The Irish have a name for prayers directed only to our own needs — “stingy prayers”! If we are to lift up and to love our neighbors, our prayers to God must keep their needs in mind too. Such prayer is directly opposed both to inordinate self-love and to the vice of envy. When we envy, we are sad for another’s good, a sadness we may come to relish as the next best thing to having what the envied person has. To thank God for the goodness He has bestowed on the person envied and to petition Him to keep that good coming is a pretty direct counterattack on envy and every one of its daughters. Indeed, if you pray for the welfare of the people you envy, you are certainly not envying very well!
We can also ask God to help eradicate any remaining envy within our own hearts, and we can pray for those who might envy us. Further, we can pray for God’s grace and strength for those who feel most burdened and need it the most, asking that we might be given the grace and strength to act toward them as instruments of His love, sharing with Him in some of the heavy lifting.
Of course, the prayer Christ gave us is anything but a “stingy prayer,” as revealed in its first words: “Our Father.” We acknowledge that God is our Father and we are brothers and sisters in Christ, and then after praising God, all of our petitions are asked for one another, giving us, forgiving us, and delivering us.
The Sweet Yoke of the Sacraments
How can the sacraments strengthen our love of neighbor and give us the strength to lift up our brothers and sisters in Christ? Of course, it is the sacrament of Baptism that joins us all together as brothers and sisters in Christ. It bestows on us the sweet yoke of Christ and the graces of the Holy Spirit that make that yoke light. It also allows us to share in the blessings of one another’s merits and virtues. Consider these wise words of Venerable Louis of Granada (1505–1588) on pulverizing envy and practicing charity among those who are baptized:
If you continue in a state of grace, united to your neighbor through charity, you have a share in all his good works, and the more he merits, the richer you become. So far, therefore, from envying his virtue, you should find it a source of consolation. Alas! Because your neighbor is advancing, will you fall back? Ah! If you would love him in the virtues which you do not find in yourself, you would share in them through charity; the profit of his labors would also become yours.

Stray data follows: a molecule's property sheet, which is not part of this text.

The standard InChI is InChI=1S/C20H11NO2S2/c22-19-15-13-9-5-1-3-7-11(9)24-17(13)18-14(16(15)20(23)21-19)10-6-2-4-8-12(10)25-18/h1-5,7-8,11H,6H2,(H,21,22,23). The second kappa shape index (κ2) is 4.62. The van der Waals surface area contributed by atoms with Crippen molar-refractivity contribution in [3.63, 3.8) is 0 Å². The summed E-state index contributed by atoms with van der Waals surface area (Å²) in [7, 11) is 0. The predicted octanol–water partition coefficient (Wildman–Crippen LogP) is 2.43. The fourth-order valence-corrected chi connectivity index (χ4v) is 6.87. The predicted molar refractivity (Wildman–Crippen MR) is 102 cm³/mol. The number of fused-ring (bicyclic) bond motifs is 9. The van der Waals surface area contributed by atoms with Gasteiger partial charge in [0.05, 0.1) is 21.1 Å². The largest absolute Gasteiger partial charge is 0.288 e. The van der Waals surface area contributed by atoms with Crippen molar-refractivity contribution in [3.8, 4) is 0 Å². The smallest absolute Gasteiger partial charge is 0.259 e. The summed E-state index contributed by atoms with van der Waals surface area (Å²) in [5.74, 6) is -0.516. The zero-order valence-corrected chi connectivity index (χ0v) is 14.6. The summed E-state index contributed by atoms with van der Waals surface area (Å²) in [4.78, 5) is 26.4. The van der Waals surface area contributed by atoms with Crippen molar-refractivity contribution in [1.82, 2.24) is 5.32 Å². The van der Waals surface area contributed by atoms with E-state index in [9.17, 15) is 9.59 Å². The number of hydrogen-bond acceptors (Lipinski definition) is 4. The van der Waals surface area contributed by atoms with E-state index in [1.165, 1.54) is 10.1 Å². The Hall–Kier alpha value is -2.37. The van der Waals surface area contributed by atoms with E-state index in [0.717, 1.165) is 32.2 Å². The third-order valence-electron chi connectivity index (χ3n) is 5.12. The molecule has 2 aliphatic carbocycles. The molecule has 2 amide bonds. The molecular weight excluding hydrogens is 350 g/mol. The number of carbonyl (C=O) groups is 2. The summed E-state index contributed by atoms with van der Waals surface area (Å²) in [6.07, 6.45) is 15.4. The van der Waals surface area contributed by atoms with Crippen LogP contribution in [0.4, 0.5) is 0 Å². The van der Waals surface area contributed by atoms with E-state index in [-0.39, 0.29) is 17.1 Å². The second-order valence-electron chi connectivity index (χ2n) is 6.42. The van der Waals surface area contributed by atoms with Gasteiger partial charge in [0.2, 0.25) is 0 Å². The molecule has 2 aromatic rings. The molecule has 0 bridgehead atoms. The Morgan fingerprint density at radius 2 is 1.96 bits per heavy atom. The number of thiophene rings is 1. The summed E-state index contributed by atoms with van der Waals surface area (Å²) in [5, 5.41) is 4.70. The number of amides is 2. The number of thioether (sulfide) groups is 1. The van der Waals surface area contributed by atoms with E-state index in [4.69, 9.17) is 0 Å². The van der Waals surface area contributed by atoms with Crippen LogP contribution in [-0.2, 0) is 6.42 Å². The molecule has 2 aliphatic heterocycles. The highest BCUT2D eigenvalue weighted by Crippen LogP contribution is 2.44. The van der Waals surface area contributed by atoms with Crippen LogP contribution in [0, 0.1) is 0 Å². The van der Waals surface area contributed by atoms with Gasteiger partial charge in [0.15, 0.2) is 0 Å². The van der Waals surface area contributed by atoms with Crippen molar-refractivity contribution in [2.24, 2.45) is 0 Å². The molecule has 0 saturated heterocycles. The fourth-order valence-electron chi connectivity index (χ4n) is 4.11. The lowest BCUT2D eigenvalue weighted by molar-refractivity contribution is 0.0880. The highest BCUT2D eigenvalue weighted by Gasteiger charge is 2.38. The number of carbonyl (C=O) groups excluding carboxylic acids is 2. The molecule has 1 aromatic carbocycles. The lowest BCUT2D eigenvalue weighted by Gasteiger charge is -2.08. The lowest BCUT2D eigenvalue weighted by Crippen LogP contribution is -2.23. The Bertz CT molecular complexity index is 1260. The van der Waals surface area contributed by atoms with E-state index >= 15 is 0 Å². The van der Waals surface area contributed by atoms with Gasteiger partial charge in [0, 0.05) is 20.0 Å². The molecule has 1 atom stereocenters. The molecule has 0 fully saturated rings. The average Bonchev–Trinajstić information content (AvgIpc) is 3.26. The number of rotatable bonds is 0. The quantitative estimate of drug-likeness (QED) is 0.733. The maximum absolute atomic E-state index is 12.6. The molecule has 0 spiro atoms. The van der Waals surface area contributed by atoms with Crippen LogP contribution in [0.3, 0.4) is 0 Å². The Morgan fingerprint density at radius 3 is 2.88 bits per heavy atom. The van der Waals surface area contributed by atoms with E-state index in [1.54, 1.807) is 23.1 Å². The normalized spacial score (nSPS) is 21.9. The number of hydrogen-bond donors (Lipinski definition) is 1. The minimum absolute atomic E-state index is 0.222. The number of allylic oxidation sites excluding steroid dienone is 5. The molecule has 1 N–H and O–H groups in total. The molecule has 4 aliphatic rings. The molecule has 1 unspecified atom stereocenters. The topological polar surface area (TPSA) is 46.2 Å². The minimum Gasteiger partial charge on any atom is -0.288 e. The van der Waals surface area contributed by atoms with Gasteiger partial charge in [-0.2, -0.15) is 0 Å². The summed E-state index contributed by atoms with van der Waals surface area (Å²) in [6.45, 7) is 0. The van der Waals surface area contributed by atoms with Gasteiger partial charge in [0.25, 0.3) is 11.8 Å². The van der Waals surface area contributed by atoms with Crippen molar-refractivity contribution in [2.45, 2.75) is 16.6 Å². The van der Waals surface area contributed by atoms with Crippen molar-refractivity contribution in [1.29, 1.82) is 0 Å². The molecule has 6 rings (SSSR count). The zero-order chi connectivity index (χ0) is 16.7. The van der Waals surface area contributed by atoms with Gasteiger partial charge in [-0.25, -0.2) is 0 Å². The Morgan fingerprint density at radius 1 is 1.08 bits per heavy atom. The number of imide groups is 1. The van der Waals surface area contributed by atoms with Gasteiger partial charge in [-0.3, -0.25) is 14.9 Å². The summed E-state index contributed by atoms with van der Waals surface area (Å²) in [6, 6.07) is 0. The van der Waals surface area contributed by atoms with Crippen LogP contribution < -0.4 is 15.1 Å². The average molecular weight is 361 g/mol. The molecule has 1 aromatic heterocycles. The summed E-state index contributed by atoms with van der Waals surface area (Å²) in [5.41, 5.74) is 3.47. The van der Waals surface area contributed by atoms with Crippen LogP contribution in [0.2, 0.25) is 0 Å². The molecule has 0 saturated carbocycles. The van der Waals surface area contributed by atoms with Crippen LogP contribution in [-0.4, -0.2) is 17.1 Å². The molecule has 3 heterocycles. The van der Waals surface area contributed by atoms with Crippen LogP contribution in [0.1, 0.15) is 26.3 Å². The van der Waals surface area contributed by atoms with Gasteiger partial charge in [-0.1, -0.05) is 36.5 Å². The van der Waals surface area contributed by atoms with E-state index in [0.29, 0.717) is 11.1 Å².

The sacrament of Baptism should remind us that we’re all in this together, this being that race for the eternal prize of bliss in heaven, and we’re all here to help one another to cross God’s finishing line.
Indeed, in the sacrament of Confirmation, God bestows upon us the extra strength we need to cross that goal. In this sacrament, we become soldiers for Christ, mature and confident members of what has long been called the Church Militant of believers on earth. A classic act of military honor is the soldier’s vow to leave no soldiers behind. When ancient Romans proclaimed, “Nemo resideo!” they echoed in their own tongue the principle of even more ancient Greek warriors. As warriors for Christ, we should also strive to leave no one behind, to exert our strength to lift those who need uplifting and to do our best to rescue the bodies and souls of our neighbors who have been captured by the harmful, sinful secular ideologies proclaimed and endorsed in our time.
Of course, the ultimate act of neighborly love is to give one’s life for a friend (John 15:13), and this Christ did for us. Let us recall how He picked up the burden of the physical Cross, knowing the suffering He would endure upon it, so that we could be uplifted and forgiven of our sins. Let us recall how Simon of Cyrene was compelled to help Christ carry that Cross (Matt. 27:32; Mark 15:21; Luke 23:26), and how Christ told us that what we do for the least of our brothers, we do for Him (Matt. 25:40). Will we heed Christ’s example and help our brothers and sisters with their burdens? Will we remember that, like St. Paul, we can do all things in Christ, who strengthens us (Phil. 4:13), and that every time we receive the Eucharist we receive that unlimited source of strength Himself in His Body, Blood, Soul, and Divinity?
Life Lesson 5 Summa
There is no brother or sister so heavy that God cannot give us the strength to strive to help lift him or her up. We were made to be our brothers’ and sisters’ keepers and to strive to pulverize all manner of sins, especially the petty sin of envy, which makes us saddened by our neighbor’s good fortune. Rather, we must fan the flames of our loving charity and try to warm our neighbors with additional spiritual and, when needed, material goods. We must pray every day not only for ourselves, but for all our brothers and sisters in Christ, united as children of God through the sacrament of Baptism and made firm and given the strength we need to lift one another up through the sacrament of Confirmation.
This article is adapted from a chapter in 12 Life Lessons from St. Thomas Aquinas by Kevin Vost which is available from Sophia Institute Press.
Art for this post on Praying for Our Neighbors: Cover and featured image used with permission.